“The Ruins and the Railways” appeared on page 43 of the 16 April 1864 issue of FunGeorge P. Landow

Crumble, crumble down the houses,
Break the ceilings, rip the doors;
Dig out walls and wrench out panels,
Rend the staircase and the doors.

Half concealed by heavy dust-clouds,
Breaking from the scatter'd lime,
See them working out destruction
On those skeltons of lime.

Step by step, but surely, surely,
They are loosening the stones;
Thud, and thud, and thud we hear them,
Fall in mournful monotones.

Ancient homes and ancient fashions,
Grim memorials — down at last;
In our delving for the present.
We must barrow out the past.

While along that future highway
Clouds of ashy mortar rolled,
Close I stood to watch the crowbars
Eating at the things of old.

London, as it was, departeth
From an old man's puzzled gaze;
Change — that heavy coultered ploughshare —
Turns tho sod of other days.

Then, as now, did love and hatred,
Tide-like, surf upon the mind, hark!
I hear them! is it fancy,
Or the eddies of the wind?

Furrowing out a mud where every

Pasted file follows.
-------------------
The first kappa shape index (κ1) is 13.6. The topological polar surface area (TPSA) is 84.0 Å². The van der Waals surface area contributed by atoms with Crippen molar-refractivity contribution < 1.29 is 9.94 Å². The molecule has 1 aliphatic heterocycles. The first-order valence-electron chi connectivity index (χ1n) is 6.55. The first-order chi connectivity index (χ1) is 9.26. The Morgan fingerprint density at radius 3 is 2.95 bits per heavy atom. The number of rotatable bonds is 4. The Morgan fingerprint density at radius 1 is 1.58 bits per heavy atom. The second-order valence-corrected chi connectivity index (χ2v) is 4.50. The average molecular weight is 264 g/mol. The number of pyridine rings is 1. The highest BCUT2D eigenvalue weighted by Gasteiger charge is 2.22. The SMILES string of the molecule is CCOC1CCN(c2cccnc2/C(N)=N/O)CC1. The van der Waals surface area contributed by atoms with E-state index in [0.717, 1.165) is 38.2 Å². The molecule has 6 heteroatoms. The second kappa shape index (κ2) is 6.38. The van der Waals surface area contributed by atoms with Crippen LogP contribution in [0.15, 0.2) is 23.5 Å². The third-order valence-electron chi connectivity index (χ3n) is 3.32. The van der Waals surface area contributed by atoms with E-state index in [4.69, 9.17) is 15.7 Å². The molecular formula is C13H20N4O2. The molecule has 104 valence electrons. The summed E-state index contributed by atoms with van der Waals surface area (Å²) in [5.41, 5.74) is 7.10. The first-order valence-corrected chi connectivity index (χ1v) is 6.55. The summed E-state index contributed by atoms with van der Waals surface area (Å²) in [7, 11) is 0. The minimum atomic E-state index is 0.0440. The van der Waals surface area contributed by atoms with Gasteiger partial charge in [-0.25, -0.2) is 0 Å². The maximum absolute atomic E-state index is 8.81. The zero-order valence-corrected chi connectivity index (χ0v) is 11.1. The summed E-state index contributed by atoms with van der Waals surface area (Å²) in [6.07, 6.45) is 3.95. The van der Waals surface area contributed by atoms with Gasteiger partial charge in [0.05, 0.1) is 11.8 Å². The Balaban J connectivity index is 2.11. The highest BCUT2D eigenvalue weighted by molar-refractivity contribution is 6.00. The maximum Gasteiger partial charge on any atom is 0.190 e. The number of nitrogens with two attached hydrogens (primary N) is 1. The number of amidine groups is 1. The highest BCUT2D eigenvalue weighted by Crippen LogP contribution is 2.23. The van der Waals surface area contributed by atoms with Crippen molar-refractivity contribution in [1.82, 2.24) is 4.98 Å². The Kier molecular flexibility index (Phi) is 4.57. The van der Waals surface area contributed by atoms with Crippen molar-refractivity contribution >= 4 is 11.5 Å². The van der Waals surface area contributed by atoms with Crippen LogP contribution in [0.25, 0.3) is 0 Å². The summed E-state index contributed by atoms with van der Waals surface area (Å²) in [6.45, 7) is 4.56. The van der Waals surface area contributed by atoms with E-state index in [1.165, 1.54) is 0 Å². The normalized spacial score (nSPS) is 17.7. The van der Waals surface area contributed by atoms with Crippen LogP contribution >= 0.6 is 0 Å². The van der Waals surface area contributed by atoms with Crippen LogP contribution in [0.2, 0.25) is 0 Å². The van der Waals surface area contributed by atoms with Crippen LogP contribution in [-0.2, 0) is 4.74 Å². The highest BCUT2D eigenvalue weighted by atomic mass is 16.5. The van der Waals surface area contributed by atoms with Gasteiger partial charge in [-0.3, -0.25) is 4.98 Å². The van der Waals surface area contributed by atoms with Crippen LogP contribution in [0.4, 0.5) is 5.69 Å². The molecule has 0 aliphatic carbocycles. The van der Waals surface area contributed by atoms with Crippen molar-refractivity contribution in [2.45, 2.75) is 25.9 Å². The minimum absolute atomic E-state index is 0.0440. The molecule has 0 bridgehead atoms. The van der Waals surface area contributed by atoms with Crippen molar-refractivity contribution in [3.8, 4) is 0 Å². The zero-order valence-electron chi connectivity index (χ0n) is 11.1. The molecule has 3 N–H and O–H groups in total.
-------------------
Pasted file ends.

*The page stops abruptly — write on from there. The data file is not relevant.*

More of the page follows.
Tide of human feeling ran;
All the good and all the evil
Breaking from the heart of man.

See that desolated chamber.
There a first-born took its rest,
On the soft, maternal tremble
Of a happy mother’s breast.

From that door, half glad, half mournful,
Stepped tho newly-married wife;
Up that staircase toiled a woman,
Sick and weary of her life.

There two souls for years of loving
Shared each other's joy and pain;
Just below two hearts were sundered,
And they never met again.

In that chamber there was feasting,
Flowery speeches deftly said;
Down the street a famished brother.
Waited for a bit of bread.

Kneeling in that far-off corner,
Little children said their prayers;
And ’twas there: a thankless miser
Fell and died upon tho stairs.

Up from out the heaps of ruin
Groups of shadowy forms arise;
E’en the very air seems laden
With the swell of ghostly sighs,

Some few walk with happy faces,
Shining through their veils of light;
Others wring their hands — a legion
Robed in vestments of the night.

One dark figure, all a-tremble,
Lest a secret should be told,
Strives with vain and spectral wrestling,
As the crowbar strikes the mould.

To and fro the mildewed paper
Waves within the shattered room,
Like a shroud from broken coffin.
And it whispers through the gloom.

Thus old memories are buried,
In our present restless day;
Thus old London changeth feature,
Thus old London scales way.

Last modified 24 February 2016